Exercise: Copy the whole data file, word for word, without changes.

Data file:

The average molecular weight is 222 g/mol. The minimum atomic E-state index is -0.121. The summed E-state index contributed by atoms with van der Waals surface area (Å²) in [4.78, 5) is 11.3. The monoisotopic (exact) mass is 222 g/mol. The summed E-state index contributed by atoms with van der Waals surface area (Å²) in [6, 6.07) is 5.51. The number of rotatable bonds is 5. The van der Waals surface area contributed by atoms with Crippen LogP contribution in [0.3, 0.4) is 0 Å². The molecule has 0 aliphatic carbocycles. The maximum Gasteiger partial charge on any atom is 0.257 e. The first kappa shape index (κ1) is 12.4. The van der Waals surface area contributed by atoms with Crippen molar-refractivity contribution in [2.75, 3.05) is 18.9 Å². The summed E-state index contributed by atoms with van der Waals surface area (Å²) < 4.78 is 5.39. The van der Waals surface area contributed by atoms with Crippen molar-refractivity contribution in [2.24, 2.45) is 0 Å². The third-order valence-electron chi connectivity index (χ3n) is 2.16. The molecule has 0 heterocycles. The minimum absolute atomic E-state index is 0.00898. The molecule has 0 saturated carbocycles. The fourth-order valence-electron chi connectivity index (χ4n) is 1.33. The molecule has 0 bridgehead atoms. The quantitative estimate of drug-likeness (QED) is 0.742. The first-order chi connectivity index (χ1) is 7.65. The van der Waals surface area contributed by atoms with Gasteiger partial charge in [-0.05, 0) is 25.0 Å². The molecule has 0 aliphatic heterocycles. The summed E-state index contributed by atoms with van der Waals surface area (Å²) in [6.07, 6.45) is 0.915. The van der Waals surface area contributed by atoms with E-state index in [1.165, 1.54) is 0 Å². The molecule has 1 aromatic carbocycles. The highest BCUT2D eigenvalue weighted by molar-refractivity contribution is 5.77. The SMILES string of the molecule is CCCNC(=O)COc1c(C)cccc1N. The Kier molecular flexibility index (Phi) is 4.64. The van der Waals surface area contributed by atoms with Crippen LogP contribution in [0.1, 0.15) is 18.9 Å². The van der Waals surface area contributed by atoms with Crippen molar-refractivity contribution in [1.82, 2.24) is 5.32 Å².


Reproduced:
The average molecular weight is 222 g/mol. The minimum atomic E-state index is -0.121. The summed E-state index contributed by atoms with van der Waals surface area (Å²) in [4.78, 5) is 11.3. The monoisotopic (exact) mass is 222 g/mol. The summed E-state index contributed by atoms with van der Waals surface area (Å²) in [6, 6.07) is 5.51. The number of rotatable bonds is 5. The van der Waals surface area contributed by atoms with Crippen LogP contribution in [0.3, 0.4) is 0 Å². The molecule has 0 aliphatic carbocycles. The maximum Gasteiger partial charge on any atom is 0.257 e. The first kappa shape index (κ1) is 12.4. The van der Waals surface area contributed by atoms with Crippen molar-refractivity contribution in [2.75, 3.05) is 18.9 Å². The summed E-state index contributed by atoms with van der Waals surface area (Å²) < 4.78 is 5.39. The van der Waals surface area contributed by atoms with Crippen molar-refractivity contribution in [2.24, 2.45) is 0 Å². The third-order valence-electron chi connectivity index (χ3n) is 2.16. The molecule has 0 heterocycles. The minimum absolute atomic E-state index is 0.00898. The molecule has 0 saturated carbocycles. The fourth-order valence-electron chi connectivity index (χ4n) is 1.33. The molecule has 0 bridgehead atoms. The quantitative estimate of drug-likeness (QED) is 0.742. The first-order chi connectivity index (χ1) is 7.65. The van der Waals surface area contributed by atoms with Gasteiger partial charge in [-0.05, 0) is 25.0 Å². The molecule has 0 aliphatic heterocycles. The summed E-state index contributed by atoms with van der Waals surface area (Å²) in [6.07, 6.45) is 0.915. The van der Waals surface area contributed by atoms with E-state index in [1.165, 1.54) is 0 Å². The molecule has 1 aromatic carbocycles. The highest BCUT2D eigenvalue weighted by molar-refractivity contribution is 5.77. The SMILES string of the molecule is CCCNC(=O)COc1c(C)cccc1N. The Kier molecular flexibility index (Phi) is 4.64. The van der Waals surface area contributed by atoms with Crippen LogP contribution in [0.1, 0.15) is 18.9 Å². The van der Waals surface area contributed by atoms with Crippen molar-refractivity contribution in [1.82, 2.24) is 5.32 Å².